California Counties Ask Governor for Help with Recycling Industry Crisis

(Photo: A sanitation mural in Santa Monica, California. Credit: Joey Zanotti, Flickr Creative Commons)

by | Feb 12, 2019

California counties recycling

(Photo: A sanitation mural in Santa Monica, California. Credit: Joey Zanotti, Flickr Creative Commons)

An association representing California counties sent a letter to Governor Gavin Newsom asking his administration to establish a statewide commission on recycling markets in the wake of Chinese trade import policies restricting recyclable material imports.

The California State Association of Counties (CSAC) letter noted that the changes in China’s trade import policies, called National Sword, will close Chinese and Asian markets to California’s scrap imports completely by 2020.

“Significant market disruptions for recyclable materials have a direct impact on California’s local governments and our ability to meet state-mandated recycling goals,” the letter says. “Since China’s change in policy, materials are piling up in local waste facilities across state with no place to go. This has caused slowdowns in waste processing of other materials, significant public health risks, and the increased potential for fines and penalties.”

California counties are asking Newsom to establish a statewide commission that would address these recycling market challenges. CSAC requested that the commission have state, local, and industry representatives who can recommend market solutions while emphasizing the need to keep materials out of landfills.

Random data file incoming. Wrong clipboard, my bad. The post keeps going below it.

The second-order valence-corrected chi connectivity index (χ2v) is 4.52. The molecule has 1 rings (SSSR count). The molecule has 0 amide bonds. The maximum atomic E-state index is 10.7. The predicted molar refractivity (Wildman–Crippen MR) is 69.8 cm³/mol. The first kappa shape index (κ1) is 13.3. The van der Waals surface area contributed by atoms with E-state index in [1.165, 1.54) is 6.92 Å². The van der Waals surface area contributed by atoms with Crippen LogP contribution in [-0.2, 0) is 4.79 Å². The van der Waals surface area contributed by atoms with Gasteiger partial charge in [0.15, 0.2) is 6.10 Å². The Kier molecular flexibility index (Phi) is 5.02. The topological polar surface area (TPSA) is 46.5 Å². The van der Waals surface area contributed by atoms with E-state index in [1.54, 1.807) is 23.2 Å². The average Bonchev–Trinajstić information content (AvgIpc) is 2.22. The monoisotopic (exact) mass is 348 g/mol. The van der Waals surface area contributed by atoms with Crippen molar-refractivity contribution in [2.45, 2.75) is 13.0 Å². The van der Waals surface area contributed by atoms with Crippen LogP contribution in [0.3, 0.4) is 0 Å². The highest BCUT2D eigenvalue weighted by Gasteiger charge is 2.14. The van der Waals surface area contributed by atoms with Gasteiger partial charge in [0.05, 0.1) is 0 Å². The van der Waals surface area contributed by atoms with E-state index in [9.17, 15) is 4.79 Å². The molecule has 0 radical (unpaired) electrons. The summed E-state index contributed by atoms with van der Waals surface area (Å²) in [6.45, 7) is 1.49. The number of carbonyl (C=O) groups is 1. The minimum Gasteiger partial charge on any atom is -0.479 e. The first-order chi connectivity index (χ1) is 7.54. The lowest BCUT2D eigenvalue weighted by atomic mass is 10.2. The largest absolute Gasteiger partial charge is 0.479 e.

“The Commission should examine potential solutions including, the development of international and domestic markets, updated compliance standards in this new economic environment, ways to increase source reduction, and any other means that will alleviate this growing public health and environmental crisis,” the letter said.

CSAC sent a separate letter to all county boards of supervisors and public works directors in California urging them to add their support for a new commission.

“Other state agencies have considered taking more direct steps to expand market development in the wake of commodity disruptions,” Waste Dive’s Bryan M. Gold pointed out. “Most recently, Washington’s Department of Ecology backed new legislation to create a market incubator that could do similar work with existing entities in Pennsylvania and Colorado.”

Across the United States, recycling costs have skyrocketed and sorting standards became incredibly tight since China set limitations on waste imports. The Tribune-Review recently reported that refuse collection rates in some Southwestern Pennsylvania municipalities have risen 20 – 60% while customers in other parts of the country have seen rate increases as high as 400%.

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